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Male Infertility Treatments

At Men’s Health Clinic Manitoba, we specialize in diagnosing and treating male infertility in Winnipeg, offering personalized solutions for couples on their journey to parenthood.

Male Infertility Treatments in Winnipeg

Male Infertility, contrary to common perception, plays a significant role in a couple’s challenges in conceiving. It’s estimated that about half of all infertility cases involve male factors. Understanding and addressing these issues is vital for couples who are trying to start a family.

The causes behind male infertility can range from hormonal imbalances and genetic disorders to lifestyle factors and certain medical conditions. Diagnosis often involves a comprehensive evaluation, including semen analysis, hormonal tests, and sometimes more specialized assessments.

In simpler terms: Male infertility means there might be hurdles in a man’s reproductive system that make conception challenging. But with the right evaluation and treatments, many of these obstacles can be addressed.

At Men’s Health Clinic Manitoba, we specialize in diagnosing and offering tailored treatment options for male infertility in Winnipeg, ensuring every couple has the best chance at parenthood.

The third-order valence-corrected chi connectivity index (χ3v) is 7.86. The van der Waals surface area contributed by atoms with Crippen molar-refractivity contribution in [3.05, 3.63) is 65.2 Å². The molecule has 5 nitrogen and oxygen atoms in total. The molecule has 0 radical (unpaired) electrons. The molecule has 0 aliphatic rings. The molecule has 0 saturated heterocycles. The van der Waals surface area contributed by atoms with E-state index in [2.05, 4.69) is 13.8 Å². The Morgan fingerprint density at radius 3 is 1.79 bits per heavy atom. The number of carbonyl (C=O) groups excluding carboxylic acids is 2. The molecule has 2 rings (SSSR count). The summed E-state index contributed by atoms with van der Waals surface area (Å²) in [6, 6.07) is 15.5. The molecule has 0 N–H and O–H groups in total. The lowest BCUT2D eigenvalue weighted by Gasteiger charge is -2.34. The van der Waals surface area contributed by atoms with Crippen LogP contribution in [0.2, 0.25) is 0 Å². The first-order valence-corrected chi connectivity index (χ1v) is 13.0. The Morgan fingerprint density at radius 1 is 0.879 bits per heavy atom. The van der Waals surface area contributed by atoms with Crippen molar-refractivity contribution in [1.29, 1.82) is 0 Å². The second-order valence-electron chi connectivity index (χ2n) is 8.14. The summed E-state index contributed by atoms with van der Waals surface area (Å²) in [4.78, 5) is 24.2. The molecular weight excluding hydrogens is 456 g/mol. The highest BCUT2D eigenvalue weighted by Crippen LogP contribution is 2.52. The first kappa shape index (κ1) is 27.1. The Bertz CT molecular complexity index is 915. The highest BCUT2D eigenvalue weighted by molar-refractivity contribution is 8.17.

male infertility treatment

Treatment Highlights

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tailored treatment options for male infertility in Winnipeg

Frequently asked questions about Male Infertility Treatments

Evaluation for infertility is recommended for couples who are unable to conceive after 12 months of regular unprotected intercourse.

As fertility is heavily based on the female partners age, it is recommended to consider an earlier evaluation (6 months) if the female partner is older than 35.

Earlier may be warranted if there are certain past medical conditions (undescended testicles, cancer treatment, cystic fibrosis, prior testosterone use, etc.) 

  • A detailed history

  • Comprehensive physical examination which includes a scrotal examination

  • 2 semen analysis

  • Blood work to evaluate hormone levels

  • Additional tests may be required based on the findings of the semen analysis and initial blood work

It is not uncommon for couples to undergo assisted reproductive technologies like intrauterine insemination (IUI) or IVF (in-vitro fertilization) without the male partner having seen a male infertility specialist.